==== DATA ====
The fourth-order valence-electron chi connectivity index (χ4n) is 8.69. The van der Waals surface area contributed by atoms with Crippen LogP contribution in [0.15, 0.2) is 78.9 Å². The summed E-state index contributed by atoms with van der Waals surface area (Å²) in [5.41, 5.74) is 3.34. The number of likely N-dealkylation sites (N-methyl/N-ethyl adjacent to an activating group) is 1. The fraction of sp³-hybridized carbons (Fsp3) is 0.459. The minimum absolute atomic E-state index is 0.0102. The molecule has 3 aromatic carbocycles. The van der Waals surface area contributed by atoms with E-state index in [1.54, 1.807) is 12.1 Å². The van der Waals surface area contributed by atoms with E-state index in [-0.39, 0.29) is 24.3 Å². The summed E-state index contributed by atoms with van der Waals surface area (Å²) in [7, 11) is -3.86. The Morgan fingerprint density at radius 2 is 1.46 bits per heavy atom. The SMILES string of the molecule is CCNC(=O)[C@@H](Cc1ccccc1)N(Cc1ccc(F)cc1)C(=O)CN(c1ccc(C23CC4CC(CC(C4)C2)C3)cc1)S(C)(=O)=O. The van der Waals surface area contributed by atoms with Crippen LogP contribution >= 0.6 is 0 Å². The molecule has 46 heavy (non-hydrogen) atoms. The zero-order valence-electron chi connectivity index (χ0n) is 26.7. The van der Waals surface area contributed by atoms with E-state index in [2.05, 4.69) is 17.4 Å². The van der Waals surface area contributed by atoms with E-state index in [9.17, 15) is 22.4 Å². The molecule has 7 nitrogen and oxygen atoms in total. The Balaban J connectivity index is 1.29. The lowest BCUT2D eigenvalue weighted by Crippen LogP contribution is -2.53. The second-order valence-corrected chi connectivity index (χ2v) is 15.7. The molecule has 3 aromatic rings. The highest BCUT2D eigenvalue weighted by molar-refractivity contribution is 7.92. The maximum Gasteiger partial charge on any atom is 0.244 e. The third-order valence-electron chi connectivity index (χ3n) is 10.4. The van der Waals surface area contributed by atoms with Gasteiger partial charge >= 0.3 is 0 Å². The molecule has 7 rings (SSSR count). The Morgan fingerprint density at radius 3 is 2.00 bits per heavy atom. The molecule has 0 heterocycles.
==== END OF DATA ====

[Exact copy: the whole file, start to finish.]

The fourth-order valence-electron chi connectivity index (χ4n) is 8.69. The van der Waals surface area contributed by atoms with Crippen LogP contribution in [0.15, 0.2) is 78.9 Å². The summed E-state index contributed by atoms with van der Waals surface area (Å²) in [5.41, 5.74) is 3.34. The number of likely N-dealkylation sites (N-methyl/N-ethyl adjacent to an activating group) is 1. The fraction of sp³-hybridized carbons (Fsp3) is 0.459. The minimum absolute atomic E-state index is 0.0102. The molecule has 3 aromatic carbocycles. The van der Waals surface area contributed by atoms with E-state index in [1.54, 1.807) is 12.1 Å². The van der Waals surface area contributed by atoms with E-state index in [-0.39, 0.29) is 24.3 Å². The summed E-state index contributed by atoms with van der Waals surface area (Å²) in [7, 11) is -3.86. The Morgan fingerprint density at radius 2 is 1.46 bits per heavy atom. The SMILES string of the molecule is CCNC(=O)[C@@H](Cc1ccccc1)N(Cc1ccc(F)cc1)C(=O)CN(c1ccc(C23CC4CC(CC(C4)C2)C3)cc1)S(C)(=O)=O. The van der Waals surface area contributed by atoms with Crippen LogP contribution >= 0.6 is 0 Å². The molecule has 46 heavy (non-hydrogen) atoms. The zero-order valence-electron chi connectivity index (χ0n) is 26.7. The van der Waals surface area contributed by atoms with E-state index in [2.05, 4.69) is 17.4 Å². The van der Waals surface area contributed by atoms with E-state index in [9.17, 15) is 22.4 Å². The molecule has 7 nitrogen and oxygen atoms in total. The Balaban J connectivity index is 1.29. The lowest BCUT2D eigenvalue weighted by Crippen LogP contribution is -2.53. The second-order valence-corrected chi connectivity index (χ2v) is 15.7. The molecule has 3 aromatic rings. The highest BCUT2D eigenvalue weighted by molar-refractivity contribution is 7.92. The maximum Gasteiger partial charge on any atom is 0.244 e. The third-order valence-electron chi connectivity index (χ3n) is 10.4. The van der Waals surface area contributed by atoms with Gasteiger partial charge >= 0.3 is 0 Å². The molecule has 7 rings (SSSR count). The Morgan fingerprint density at radius 3 is 2.00 bits per heavy atom. The molecule has 0 heterocycles.